One of the most common requests I get from people I know is them asking for my help to format their resume.
I don’t necessarily think that I’m an expert in Resumes, and I certainly don’t think mine is the best format, but I have spent a lot of time helping others.
When designing anything in life, you need to think about your audience.
Remember, your CV shouldn’t be too much about your ego, but more about facts. But you can add your personality to it, depending on the situation.
It can be very painstaking to decide on a resume format.
Visual CV is a service which I highly recommend, if you can’t decide on the type of Resume that is best. More often than not, you can spend hours formatting and changing your Resume until you get it right.
This service can save lots of time, and can help you publish your CV online.
How should I display my skills or expertise?
Be mindful of templates which display skills or areas of expertise as a graph or progress bar. Not only is this confusing, but this can actually make the recruiter or hiring manager doubt your capability.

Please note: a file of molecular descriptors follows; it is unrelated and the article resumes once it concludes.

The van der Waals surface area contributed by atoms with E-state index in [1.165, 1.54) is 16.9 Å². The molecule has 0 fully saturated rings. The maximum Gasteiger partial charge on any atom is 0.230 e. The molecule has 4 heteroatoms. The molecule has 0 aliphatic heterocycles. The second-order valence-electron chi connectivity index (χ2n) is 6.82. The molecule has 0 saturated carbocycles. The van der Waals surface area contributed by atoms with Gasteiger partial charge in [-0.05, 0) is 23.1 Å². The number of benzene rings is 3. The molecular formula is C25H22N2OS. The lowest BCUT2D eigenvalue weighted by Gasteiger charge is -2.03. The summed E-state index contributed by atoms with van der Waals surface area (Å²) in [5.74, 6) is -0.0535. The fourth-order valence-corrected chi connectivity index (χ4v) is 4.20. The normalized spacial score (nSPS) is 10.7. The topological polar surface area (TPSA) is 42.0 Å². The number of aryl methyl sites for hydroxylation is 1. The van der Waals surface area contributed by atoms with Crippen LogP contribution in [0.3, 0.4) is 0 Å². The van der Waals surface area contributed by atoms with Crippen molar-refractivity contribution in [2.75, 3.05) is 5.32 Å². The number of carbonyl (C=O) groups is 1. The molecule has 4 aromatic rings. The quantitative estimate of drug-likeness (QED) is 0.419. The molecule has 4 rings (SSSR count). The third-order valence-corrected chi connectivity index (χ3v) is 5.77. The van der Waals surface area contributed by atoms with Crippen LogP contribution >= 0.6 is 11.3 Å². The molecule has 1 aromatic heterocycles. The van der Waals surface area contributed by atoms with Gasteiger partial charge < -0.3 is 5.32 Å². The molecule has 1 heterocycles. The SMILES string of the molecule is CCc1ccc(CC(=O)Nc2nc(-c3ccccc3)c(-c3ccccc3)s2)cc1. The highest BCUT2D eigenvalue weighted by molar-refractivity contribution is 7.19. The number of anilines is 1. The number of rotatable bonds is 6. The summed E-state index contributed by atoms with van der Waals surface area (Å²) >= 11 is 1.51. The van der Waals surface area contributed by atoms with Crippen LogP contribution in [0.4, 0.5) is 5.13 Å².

Think about this — a progress bar is designed to show progress, from 0% to 100%.
No one individual can ever be 100% at a given skill.
Why are people using progress bars to articulate their skill level?
It would be much better to display your skills in a table, highlighting the number of years’ experience, or the academic level you attained:
Should I just stay with LinkedIn?
Of course, it’s always easier to manage your CV entirely on LinkedIn.
By doing this, you always have a live version that you can export to PDF at anytime (or anyone else’s profile, for that matter).
If you’d still prefer to create a Resume manually, I am more than happy to share my template which is what I actually use for my current CV.
All I ask, is please change the profile picture to your own photo 😅
Resume Template – Microsoft Word Download Template